Lower prices boost sales of ex­ist­ing homes

The Washington Times Weekly - - National - BY DAVID M. DICK­SON

Bar­gain hun­ters took ad­van­tage of fall­ing home prices in July, boost­ing sales of ex­ist­ing homes, es­pe­cially in the West, where fore­clo­sures soared and home prices plunged in the past year.

But wors­en­ing prospects for mort­gage giants Fan­nie Mae and Fred­die Mac are push­ing in­ter­est rates higher and could drive buy­ers away at a cru­cial point in the na­tion’s hous­ing cy­cle, an­a­lysts say.

Af­ter fall­ing to their low­est rate in 10 years dur­ing June, sales of pre­vi­ously owned homes re­bounded 3.1 per­cent last month as dis­tressed prop­er­ties flooded the mar­ket, rais­ing the in­ven­tory of un­sold homes to a record high, the Na­tional As­so­ci­a­tion of Real­tors re­ported Aug. 25.

But­tressed by a 9.7 per­cent sales in­crease in the West, home re­sales across the na­tion rose to an an­nual rate of 5 mil­lion homes in July. The im­proved sales num­ber in the West came at a heavy cost to home sell­ers, as the me­dian price for a home there de­clined 22.2 per­cent, or $78,000, com­pared with a year ago.

The na­tional me­dian sales price of $212,400 was 7.1 per­cent lower than it was the pre­vi­ous year. Half the homes sell for more than the me­dian price, and half sell for less.

Fore­clo­sure fil­ings in­creased 55 per­cent in July com­pared with a year ago, Real­tyTrac re­ported ear­lier this month. Bank re­pos- ses­sions alone were 184 per­cent higher in July than a year ago.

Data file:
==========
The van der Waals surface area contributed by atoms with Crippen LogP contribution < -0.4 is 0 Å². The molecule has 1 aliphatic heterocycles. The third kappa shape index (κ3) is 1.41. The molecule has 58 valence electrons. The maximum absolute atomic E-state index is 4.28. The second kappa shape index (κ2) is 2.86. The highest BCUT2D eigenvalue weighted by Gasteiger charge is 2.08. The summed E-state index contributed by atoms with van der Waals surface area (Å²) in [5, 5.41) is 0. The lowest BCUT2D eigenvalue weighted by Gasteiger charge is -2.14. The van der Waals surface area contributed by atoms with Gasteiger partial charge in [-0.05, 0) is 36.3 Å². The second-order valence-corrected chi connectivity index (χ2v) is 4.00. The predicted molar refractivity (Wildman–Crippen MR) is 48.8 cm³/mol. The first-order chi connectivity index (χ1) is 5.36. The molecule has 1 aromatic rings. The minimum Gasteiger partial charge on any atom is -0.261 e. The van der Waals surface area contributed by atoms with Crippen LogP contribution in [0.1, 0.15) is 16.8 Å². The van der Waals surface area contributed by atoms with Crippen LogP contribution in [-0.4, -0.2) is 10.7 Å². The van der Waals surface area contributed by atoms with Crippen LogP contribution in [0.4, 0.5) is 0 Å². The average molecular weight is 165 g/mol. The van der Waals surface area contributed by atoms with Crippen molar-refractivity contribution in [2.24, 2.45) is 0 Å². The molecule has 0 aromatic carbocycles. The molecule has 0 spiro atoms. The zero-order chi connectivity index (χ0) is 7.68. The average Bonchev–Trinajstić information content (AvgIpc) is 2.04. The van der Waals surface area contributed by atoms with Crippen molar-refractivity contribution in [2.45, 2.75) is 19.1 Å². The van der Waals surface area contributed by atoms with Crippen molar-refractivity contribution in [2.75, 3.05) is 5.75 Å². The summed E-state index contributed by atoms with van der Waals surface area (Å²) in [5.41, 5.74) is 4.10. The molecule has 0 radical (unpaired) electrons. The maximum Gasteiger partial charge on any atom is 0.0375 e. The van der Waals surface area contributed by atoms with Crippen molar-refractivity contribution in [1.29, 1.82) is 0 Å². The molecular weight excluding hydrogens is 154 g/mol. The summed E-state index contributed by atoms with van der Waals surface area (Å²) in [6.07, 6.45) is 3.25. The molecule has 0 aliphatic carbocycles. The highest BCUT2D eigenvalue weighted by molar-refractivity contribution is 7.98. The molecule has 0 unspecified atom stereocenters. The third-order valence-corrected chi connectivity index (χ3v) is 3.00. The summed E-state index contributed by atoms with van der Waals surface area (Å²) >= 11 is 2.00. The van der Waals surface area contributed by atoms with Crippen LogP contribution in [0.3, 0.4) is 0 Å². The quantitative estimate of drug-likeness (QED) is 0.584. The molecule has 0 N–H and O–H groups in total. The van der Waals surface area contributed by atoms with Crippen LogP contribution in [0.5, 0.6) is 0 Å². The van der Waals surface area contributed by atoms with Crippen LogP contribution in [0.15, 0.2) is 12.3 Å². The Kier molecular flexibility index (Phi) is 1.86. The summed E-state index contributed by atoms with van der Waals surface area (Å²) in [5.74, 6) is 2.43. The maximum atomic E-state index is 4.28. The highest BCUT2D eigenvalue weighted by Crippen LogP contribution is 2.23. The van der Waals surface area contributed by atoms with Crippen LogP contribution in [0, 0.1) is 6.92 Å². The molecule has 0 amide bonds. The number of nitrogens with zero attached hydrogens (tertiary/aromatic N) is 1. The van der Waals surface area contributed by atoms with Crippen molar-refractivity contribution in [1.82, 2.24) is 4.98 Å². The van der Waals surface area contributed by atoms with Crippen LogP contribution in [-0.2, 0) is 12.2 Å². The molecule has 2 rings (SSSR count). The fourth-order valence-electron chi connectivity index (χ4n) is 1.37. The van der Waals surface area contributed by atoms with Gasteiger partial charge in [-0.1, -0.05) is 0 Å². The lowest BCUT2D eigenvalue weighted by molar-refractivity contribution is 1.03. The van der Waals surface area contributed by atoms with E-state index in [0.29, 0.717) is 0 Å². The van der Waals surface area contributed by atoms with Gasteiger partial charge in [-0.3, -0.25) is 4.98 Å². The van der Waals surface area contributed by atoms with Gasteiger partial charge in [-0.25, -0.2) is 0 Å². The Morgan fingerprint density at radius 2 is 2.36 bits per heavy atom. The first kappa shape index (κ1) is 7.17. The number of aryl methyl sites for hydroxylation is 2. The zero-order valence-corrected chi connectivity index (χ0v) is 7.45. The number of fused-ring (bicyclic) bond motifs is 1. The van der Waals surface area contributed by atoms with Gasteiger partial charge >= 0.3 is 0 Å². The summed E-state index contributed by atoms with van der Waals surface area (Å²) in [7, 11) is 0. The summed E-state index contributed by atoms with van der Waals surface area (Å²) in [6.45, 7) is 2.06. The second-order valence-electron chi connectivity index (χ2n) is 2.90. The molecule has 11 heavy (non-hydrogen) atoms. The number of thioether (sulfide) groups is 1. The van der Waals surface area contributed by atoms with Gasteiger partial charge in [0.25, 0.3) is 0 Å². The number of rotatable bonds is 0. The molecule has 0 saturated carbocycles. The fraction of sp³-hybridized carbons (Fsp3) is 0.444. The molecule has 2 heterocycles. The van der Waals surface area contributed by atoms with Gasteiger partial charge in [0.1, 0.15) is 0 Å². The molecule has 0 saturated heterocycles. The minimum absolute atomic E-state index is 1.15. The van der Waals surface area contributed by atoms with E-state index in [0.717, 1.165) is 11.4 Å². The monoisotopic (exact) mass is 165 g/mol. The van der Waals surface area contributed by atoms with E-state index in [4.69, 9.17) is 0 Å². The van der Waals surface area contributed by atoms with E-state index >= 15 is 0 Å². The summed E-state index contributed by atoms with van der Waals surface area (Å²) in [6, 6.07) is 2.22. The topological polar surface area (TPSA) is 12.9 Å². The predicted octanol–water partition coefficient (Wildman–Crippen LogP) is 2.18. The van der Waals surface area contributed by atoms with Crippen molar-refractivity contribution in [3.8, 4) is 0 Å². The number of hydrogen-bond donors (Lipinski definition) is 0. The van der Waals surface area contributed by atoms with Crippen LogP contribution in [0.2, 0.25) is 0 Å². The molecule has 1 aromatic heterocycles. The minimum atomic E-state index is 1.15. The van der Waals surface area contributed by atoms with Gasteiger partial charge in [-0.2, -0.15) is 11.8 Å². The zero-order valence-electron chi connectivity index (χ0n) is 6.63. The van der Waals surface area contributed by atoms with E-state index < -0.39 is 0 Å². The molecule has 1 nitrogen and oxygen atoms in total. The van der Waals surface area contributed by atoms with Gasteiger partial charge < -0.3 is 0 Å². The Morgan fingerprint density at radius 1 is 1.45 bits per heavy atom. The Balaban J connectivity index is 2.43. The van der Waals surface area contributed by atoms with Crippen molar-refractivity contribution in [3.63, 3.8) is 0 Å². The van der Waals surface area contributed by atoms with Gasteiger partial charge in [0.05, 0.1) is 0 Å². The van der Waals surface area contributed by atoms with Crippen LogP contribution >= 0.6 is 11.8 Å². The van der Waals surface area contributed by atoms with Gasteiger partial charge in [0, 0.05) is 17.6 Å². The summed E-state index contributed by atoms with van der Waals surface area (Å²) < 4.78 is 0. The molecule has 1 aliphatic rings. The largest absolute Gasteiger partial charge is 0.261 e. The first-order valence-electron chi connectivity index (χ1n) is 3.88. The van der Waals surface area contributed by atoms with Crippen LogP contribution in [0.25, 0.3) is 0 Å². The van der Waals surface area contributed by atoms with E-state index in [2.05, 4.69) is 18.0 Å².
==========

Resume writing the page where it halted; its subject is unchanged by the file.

Lawrence Yun, the Real­tors’ chief econ­o­mist, es­ti­mated as many as 40 per­cent of July’s to­tal sales were dis­tressed prop­er­ties, which in­clude fore­clo­sures.

“Even if the bot­tom in sales has been reached, the down­ward pres­sure on price is still very in­tense,” said Stu Hoff­man, chief econ­o­mist of PNC Fi­nan­cial Ser­vices in Pittsburgh.

Mr. Hoff­man cited the record 4.67 mil­lion ex­ist­ing homes on the mar­ket, which rep­re­sent an 11.2-month sup­ply based on the cur­rent sales pace. That’s more than dou­ble the nor­mal in­ven­tory level, he said.

“Credit-mar­ket prob­lems could put more down­ward pres­sure on prices,” Mr. Hoff­man said. Not only have banks tight­ened their lend­ing stan­dards in re­cent months, but the trou­bles fac­ing Fred­die Mac and Fan­nie Mae are also re­duc­ing the avail­abil­ity of loans and push­ing mort­gage in­ter­est rates higher.

Dur­ing the past year, as the credit crunch squeezed bank bal­ance sheets and forced other mort­gage lenders out of busi­ness, Fred­die Mac and Fan­nie Mae have sig­nif­i­cantly in­creased the share of new mortgages that they buy or guar­an­tee. Fan­nie and Fred­die have bought or guar­an­teed about 70 per­cent of the mortgages that have been is­sued in re­cent months. To­gether they own or guar­an­tee more than $5 tril­lion of the na­tion’s $12 tril­lion in res­i­den­tialmort­gage debt out­stand­ing.

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